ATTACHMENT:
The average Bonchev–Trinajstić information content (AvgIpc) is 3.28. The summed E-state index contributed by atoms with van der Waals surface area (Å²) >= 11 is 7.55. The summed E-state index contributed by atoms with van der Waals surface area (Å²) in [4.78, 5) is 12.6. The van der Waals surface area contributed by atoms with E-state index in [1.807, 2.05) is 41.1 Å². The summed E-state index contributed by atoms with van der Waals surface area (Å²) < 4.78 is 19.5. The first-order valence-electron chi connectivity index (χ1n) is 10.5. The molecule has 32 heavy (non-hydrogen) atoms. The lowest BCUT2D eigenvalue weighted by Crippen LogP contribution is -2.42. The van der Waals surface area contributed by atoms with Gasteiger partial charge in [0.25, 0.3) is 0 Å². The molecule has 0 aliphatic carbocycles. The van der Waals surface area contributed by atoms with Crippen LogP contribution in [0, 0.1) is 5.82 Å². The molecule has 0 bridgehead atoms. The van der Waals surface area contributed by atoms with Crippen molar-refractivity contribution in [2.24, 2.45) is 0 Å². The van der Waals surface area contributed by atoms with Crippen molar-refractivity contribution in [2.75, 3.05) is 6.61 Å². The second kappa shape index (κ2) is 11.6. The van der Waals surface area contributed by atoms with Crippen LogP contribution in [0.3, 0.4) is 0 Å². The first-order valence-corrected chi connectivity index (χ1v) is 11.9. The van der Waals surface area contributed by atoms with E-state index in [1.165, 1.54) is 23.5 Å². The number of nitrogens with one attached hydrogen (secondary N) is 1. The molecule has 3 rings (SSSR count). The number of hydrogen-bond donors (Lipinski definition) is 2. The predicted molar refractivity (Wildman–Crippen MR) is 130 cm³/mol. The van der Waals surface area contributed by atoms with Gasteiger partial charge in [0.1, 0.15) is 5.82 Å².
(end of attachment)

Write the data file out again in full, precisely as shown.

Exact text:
The average Bonchev–Trinajstić information content (AvgIpc) is 3.28. The summed E-state index contributed by atoms with van der Waals surface area (Å²) >= 11 is 7.55. The summed E-state index contributed by atoms with van der Waals surface area (Å²) in [4.78, 5) is 12.6. The van der Waals surface area contributed by atoms with E-state index in [1.807, 2.05) is 41.1 Å². The summed E-state index contributed by atoms with van der Waals surface area (Å²) < 4.78 is 19.5. The first-order valence-electron chi connectivity index (χ1n) is 10.5. The molecule has 32 heavy (non-hydrogen) atoms. The lowest BCUT2D eigenvalue weighted by Crippen LogP contribution is -2.42. The van der Waals surface area contributed by atoms with Gasteiger partial charge in [0.25, 0.3) is 0 Å². The molecule has 0 aliphatic carbocycles. The van der Waals surface area contributed by atoms with Crippen LogP contribution in [0, 0.1) is 5.82 Å². The molecule has 0 bridgehead atoms. The van der Waals surface area contributed by atoms with Crippen molar-refractivity contribution in [2.24, 2.45) is 0 Å². The van der Waals surface area contributed by atoms with Crippen molar-refractivity contribution in [2.75, 3.05) is 6.61 Å². The second kappa shape index (κ2) is 11.6. The van der Waals surface area contributed by atoms with Crippen LogP contribution in [0.3, 0.4) is 0 Å². The first-order valence-corrected chi connectivity index (χ1v) is 11.9. The van der Waals surface area contributed by atoms with E-state index in [1.165, 1.54) is 23.5 Å². The number of nitrogens with one attached hydrogen (secondary N) is 1. The molecule has 3 rings (SSSR count). The number of hydrogen-bond donors (Lipinski definition) is 2. The predicted molar refractivity (Wildman–Crippen MR) is 130 cm³/mol. The van der Waals surface area contributed by atoms with Gasteiger partial charge in [0.1, 0.15) is 5.82 Å².